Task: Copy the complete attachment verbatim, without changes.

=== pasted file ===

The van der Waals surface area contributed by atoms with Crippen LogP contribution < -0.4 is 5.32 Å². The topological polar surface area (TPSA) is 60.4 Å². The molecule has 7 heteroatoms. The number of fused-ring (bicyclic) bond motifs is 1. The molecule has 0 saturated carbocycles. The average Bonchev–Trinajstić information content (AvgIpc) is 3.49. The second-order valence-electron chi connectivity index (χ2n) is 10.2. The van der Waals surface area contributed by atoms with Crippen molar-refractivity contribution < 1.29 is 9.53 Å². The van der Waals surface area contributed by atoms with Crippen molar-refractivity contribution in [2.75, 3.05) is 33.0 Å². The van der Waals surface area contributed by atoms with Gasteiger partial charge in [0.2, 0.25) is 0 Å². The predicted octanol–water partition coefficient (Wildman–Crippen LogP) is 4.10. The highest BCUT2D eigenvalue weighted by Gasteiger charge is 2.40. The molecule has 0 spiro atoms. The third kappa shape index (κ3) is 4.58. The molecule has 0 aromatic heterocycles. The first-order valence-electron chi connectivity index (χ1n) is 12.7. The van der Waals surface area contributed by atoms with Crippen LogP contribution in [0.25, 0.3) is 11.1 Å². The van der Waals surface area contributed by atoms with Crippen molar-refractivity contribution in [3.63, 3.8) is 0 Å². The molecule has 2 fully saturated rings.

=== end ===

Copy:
The van der Waals surface area contributed by atoms with Crippen LogP contribution < -0.4 is 5.32 Å². The topological polar surface area (TPSA) is 60.4 Å². The molecule has 7 heteroatoms. The number of fused-ring (bicyclic) bond motifs is 1. The molecule has 0 saturated carbocycles. The average Bonchev–Trinajstić information content (AvgIpc) is 3.49. The second-order valence-electron chi connectivity index (χ2n) is 10.2. The van der Waals surface area contributed by atoms with Crippen molar-refractivity contribution < 1.29 is 9.53 Å². The van der Waals surface area contributed by atoms with Crippen molar-refractivity contribution in [2.75, 3.05) is 33.0 Å². The van der Waals surface area contributed by atoms with Gasteiger partial charge in [0.2, 0.25) is 0 Å². The predicted octanol–water partition coefficient (Wildman–Crippen LogP) is 4.10. The highest BCUT2D eigenvalue weighted by Gasteiger charge is 2.40. The molecule has 0 spiro atoms. The third kappa shape index (κ3) is 4.58. The molecule has 0 aromatic heterocycles. The first-order valence-electron chi connectivity index (χ1n) is 12.7. The van der Waals surface area contributed by atoms with Crippen LogP contribution in [0.25, 0.3) is 11.1 Å². The van der Waals surface area contributed by atoms with Crippen molar-refractivity contribution in [3.63, 3.8) is 0 Å². The molecule has 2 fully saturated rings.